54

A. of Cant.  First, were his sacred garments rent and torn,

54-56:  the Archbishop of Canterbury describes Edward's
     treatment of the Bishop of Coventry to his Attendant .

Then laid they violent hands upon him; next,

56

Himself imprisoned, and his goods asseized:

= assize was a legal term describing the seizure of
     immovable (usually real) property; here it means simply
     "seized".

This certify the Pope; − away, take horse.

= "go inform the Pope."

58

[Exit Attendant.]

60

Lanc.  My lord, will you take arms against the king?

62

A. of Cant.  What need I? God himself is up in arms,

64

When violence is offered to the church.

66

Y. Mort.  Then will you join with us, that be his peers,

= peers in England refers to any and all of the inherited titles

To banish or behead that Gaveston?

     of nobility - duke, marquis, earl, viscount, baron - though
     in Edward II's time there were only earls and barons.6

68

A. of Cant.  What else, my lords? For it concerns me near;

= ie. "of course".

70

The bishopric of Coventry is his.

70: though not historically accurate, Edward, in line 266 of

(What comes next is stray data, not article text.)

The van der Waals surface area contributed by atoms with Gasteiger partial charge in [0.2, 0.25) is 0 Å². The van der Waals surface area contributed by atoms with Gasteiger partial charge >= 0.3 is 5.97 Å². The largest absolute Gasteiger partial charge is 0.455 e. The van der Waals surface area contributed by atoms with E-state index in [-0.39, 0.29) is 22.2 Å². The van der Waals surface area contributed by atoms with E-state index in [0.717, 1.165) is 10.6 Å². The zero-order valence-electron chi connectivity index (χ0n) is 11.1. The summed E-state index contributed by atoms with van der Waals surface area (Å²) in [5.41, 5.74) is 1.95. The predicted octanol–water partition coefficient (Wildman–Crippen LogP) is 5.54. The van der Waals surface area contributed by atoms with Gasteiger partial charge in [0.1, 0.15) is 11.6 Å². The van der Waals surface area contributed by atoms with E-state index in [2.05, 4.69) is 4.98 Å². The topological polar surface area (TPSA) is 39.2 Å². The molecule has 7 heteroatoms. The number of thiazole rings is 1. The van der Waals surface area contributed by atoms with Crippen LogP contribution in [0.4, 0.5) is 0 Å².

Scene i, gave to Gaveston Walter Langton's position of
     Bishop of Coventry.

72

Enter Queen Isabella.

Entering Character: born in 1292, Isabella (1292-1358) was the daughter of Philip IV (the Fair) of France. In 1298, as part of a truce arranged by the pope between the warring kings of England and France, an engagement between the child-princess and Edward I's son Edward (himself only 14 years old) was arranged; the betrothal became official in May 1303 at the conclusion of a permanent peace.
     When the old king died, and our Edward ascended the throne, he was still a bachelor; it was only in January of 1308, 11 months after Edward I had died, that young Edward finally crossed over to France and married Isabella at Boulogne.
     Returning with Edward to England, Isabella was crowned queen on 25 February at Westminster.